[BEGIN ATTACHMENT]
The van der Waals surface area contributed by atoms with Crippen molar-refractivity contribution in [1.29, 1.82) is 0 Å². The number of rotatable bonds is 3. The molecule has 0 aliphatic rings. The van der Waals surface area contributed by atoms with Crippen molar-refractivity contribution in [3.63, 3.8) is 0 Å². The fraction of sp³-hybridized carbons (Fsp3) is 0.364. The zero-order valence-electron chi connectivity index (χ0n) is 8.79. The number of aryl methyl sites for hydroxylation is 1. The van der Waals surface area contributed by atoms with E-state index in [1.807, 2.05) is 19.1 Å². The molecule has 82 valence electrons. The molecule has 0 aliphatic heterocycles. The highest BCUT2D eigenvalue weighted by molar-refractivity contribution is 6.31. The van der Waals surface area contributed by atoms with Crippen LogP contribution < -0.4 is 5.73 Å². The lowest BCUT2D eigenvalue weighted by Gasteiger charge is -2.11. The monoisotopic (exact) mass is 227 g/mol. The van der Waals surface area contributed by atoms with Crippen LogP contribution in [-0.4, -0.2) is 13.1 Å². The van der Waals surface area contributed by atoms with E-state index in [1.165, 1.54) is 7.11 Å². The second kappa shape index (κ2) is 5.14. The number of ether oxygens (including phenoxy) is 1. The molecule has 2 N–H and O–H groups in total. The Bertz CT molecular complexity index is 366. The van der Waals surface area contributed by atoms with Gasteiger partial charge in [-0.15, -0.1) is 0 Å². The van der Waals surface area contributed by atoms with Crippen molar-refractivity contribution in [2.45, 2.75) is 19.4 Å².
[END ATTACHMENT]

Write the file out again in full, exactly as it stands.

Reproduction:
The van der Waals surface area contributed by atoms with Crippen molar-refractivity contribution in [1.29, 1.82) is 0 Å². The number of rotatable bonds is 3. The molecule has 0 aliphatic rings. The van der Waals surface area contributed by atoms with Crippen molar-refractivity contribution in [3.63, 3.8) is 0 Å². The fraction of sp³-hybridized carbons (Fsp3) is 0.364. The zero-order valence-electron chi connectivity index (χ0n) is 8.79. The number of aryl methyl sites for hydroxylation is 1. The van der Waals surface area contributed by atoms with E-state index in [1.807, 2.05) is 19.1 Å². The molecule has 82 valence electrons. The molecule has 0 aliphatic heterocycles. The highest BCUT2D eigenvalue weighted by molar-refractivity contribution is 6.31. The van der Waals surface area contributed by atoms with Crippen LogP contribution < -0.4 is 5.73 Å². The lowest BCUT2D eigenvalue weighted by Gasteiger charge is -2.11. The monoisotopic (exact) mass is 227 g/mol. The van der Waals surface area contributed by atoms with Crippen LogP contribution in [-0.4, -0.2) is 13.1 Å². The van der Waals surface area contributed by atoms with E-state index in [1.165, 1.54) is 7.11 Å². The second kappa shape index (κ2) is 5.14. The number of ether oxygens (including phenoxy) is 1. The molecule has 2 N–H and O–H groups in total. The Bertz CT molecular complexity index is 366. The van der Waals surface area contributed by atoms with Gasteiger partial charge in [-0.15, -0.1) is 0 Å². The van der Waals surface area contributed by atoms with Crippen molar-refractivity contribution in [2.45, 2.75) is 19.4 Å².